In short, the combination of what Demos calls progressive austerity, and the technology that exercised James Thompson to speculate on new library forms 30 years ago, has prompted a bolder climate of prediction than we have known perhaps at any time in our careers. As I was reflecting upon this, our own report on risk and systemic change in the US research library sector appeared (announced by Merrilee below). The risk scenarios presented here are as real for the UK and other developed countries as for the US, where the evidence was gathered. In presenting the research library sector within a framework of risks and responses, it contains the challenge at the heart of all of this:

It is also important to acknowledge that in research libraries, as in all industries, a risk and challenge may be the shadow of an opportunity.

And, as if to prove that opportunity can emerge in hard times, it goes on in the context of legacy technology to say something I don’t believe I have ever read before in library literature:

This is an area where less, rather than more, library investment may be needed.

Catharsis can be productive.

We future-gaze all the time, but perhaps we don’t pause often enough to consider the most recent conclusions of these efforts, and whether they seem consistent. If I were to hazard such a pause and synthesis on the basis of this recent welter of prediction, I would suggest the following summary of where we in the UK and elsewhere in Europe are collectively headed:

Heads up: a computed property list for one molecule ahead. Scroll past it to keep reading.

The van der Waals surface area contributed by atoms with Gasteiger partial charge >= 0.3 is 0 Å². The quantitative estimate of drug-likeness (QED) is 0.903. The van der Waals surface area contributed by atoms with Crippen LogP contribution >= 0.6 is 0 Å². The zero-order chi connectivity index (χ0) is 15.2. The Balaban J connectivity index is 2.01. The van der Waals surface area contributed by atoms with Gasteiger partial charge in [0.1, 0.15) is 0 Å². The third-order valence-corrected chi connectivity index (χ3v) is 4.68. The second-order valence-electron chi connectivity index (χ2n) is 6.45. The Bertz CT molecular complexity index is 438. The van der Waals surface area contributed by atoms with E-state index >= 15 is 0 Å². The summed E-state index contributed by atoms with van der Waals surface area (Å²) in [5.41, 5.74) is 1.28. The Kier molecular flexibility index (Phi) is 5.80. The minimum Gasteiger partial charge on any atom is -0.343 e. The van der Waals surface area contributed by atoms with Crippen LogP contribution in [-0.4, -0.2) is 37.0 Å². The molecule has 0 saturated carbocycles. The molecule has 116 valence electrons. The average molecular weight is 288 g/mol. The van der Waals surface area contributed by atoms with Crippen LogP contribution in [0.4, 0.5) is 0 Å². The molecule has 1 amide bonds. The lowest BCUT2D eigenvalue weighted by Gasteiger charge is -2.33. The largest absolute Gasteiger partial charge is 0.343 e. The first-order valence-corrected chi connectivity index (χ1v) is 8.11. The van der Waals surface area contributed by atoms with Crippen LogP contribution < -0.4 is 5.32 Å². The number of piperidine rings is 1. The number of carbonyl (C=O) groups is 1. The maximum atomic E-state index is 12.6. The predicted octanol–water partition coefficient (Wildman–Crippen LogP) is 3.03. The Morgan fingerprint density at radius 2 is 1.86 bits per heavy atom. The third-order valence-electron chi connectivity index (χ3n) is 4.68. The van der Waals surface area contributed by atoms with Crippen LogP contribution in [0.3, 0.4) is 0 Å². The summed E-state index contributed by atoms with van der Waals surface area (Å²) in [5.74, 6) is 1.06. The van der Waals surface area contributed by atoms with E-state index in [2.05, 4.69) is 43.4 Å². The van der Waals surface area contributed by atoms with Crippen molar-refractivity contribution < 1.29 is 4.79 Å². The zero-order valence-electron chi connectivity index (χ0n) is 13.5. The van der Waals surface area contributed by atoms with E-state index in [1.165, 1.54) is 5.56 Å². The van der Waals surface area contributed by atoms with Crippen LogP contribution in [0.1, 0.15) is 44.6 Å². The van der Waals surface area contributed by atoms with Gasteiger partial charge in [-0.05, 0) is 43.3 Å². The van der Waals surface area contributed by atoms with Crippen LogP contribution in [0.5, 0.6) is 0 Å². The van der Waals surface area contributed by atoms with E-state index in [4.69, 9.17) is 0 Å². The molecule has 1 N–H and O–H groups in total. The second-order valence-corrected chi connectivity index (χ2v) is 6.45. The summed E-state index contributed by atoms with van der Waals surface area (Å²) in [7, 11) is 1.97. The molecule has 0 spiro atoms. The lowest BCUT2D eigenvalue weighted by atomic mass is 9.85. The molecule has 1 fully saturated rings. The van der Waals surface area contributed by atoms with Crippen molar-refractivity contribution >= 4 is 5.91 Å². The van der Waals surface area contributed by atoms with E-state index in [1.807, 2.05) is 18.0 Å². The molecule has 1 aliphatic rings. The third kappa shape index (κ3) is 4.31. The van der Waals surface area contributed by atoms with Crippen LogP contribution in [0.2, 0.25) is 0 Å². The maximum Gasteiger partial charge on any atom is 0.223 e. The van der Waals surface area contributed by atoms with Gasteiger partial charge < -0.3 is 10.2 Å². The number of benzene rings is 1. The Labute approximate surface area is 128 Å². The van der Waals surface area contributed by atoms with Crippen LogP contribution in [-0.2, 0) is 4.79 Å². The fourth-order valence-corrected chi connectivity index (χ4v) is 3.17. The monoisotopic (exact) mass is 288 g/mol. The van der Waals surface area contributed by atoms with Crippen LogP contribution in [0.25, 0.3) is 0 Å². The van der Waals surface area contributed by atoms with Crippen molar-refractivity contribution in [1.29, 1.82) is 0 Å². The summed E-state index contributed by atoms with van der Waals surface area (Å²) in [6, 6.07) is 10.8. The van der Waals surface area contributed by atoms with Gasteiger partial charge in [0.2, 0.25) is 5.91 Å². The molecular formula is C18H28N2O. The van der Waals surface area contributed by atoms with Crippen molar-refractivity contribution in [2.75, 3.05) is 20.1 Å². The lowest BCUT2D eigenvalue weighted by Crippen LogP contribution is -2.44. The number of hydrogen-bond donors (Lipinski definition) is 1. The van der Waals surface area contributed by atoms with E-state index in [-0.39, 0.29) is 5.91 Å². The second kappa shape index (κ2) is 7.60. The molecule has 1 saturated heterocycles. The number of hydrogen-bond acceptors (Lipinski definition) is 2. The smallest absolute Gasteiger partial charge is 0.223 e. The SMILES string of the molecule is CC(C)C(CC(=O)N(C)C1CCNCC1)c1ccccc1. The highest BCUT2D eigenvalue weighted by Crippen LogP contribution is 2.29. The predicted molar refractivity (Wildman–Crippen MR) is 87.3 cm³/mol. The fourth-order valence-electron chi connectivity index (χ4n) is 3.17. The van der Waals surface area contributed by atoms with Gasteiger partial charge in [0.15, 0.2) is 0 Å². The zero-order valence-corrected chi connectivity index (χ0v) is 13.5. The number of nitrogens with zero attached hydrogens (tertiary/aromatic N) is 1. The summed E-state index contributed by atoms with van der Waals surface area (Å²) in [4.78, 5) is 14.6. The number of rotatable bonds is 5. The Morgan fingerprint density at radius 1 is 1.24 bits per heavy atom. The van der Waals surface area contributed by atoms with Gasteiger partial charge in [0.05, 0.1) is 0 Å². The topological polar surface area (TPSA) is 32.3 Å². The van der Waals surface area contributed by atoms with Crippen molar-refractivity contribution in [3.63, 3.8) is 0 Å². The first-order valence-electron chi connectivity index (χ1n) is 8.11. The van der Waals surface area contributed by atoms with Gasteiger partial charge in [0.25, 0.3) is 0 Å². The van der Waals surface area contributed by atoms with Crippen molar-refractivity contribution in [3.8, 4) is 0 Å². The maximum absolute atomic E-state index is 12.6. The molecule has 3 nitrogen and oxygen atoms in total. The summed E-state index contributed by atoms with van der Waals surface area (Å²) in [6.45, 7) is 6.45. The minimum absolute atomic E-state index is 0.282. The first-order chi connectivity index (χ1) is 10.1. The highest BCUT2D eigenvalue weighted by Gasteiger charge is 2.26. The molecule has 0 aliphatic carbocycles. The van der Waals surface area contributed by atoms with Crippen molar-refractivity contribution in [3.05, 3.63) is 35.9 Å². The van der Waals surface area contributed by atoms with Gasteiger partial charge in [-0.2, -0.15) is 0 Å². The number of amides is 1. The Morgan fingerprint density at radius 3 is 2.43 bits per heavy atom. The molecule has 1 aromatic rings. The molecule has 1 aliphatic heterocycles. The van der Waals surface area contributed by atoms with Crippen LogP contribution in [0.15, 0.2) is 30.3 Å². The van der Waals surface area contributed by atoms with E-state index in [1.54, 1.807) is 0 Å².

• The extent of public funding of our libraries and universities will reduce progressively over decades to come. Survival will require some radical changes.
  • The risks we have ignored for years will now undo us unless we take some new risks.
  • New aggregations will emerge to run clusters and networks of the libraries we know today, whose edges are being lost.
  • The reduction in public funding will lead to a more diversified provision. The national libraries of small, smart countries will jettison some of their grander functions (or redirect them to ‘federal’ national libraries like the British Library) and refocus on their public and civic remits. Merged national memory collections – libraries, archives, galleries and museums – will emerge as the appropriate aggregations.
  • The university system will diversify more on the model of the US, with greater concentration at the research university end of the spectrum, achieved through more private investment and a higher share of diminished public investment.
  • Interlibrary-ness will confront a step-change as large as that of 40 years ago when cooperative cataloguing and interlending broke through into institutional operations. The management of library data will follow library systems into cloud provision by external agencies.
  • Multiples of libraries will be managed collectively (regionally and nationally), with institutional library effort largely based around management of place and stack. Research libraries will maintain greater institutional focus, on place and special collections, but will also operate many services in aggregated mode, on an international basis.
  • Reduced public funding will diminish the influence of public funding agencies, and weaken the reliance on progress via grant funding. Improved library services will result from determined leadership acting cooperatively in investment mode.
  • Some library leadership will become detached from institutions and based in consortia.
  • Libraries and what the 2008 JISC TILE report called the library function will remain, though not all individual libraries will, and certainly not all library roles and jobs. It is likely that not all universities will either. As the sector undergoes upheaval, the professional values we care about will be in the hands of library leaders, at institutional and consortial levels. And, as most of the reports and processes mentioned above agree, they had better be good ones.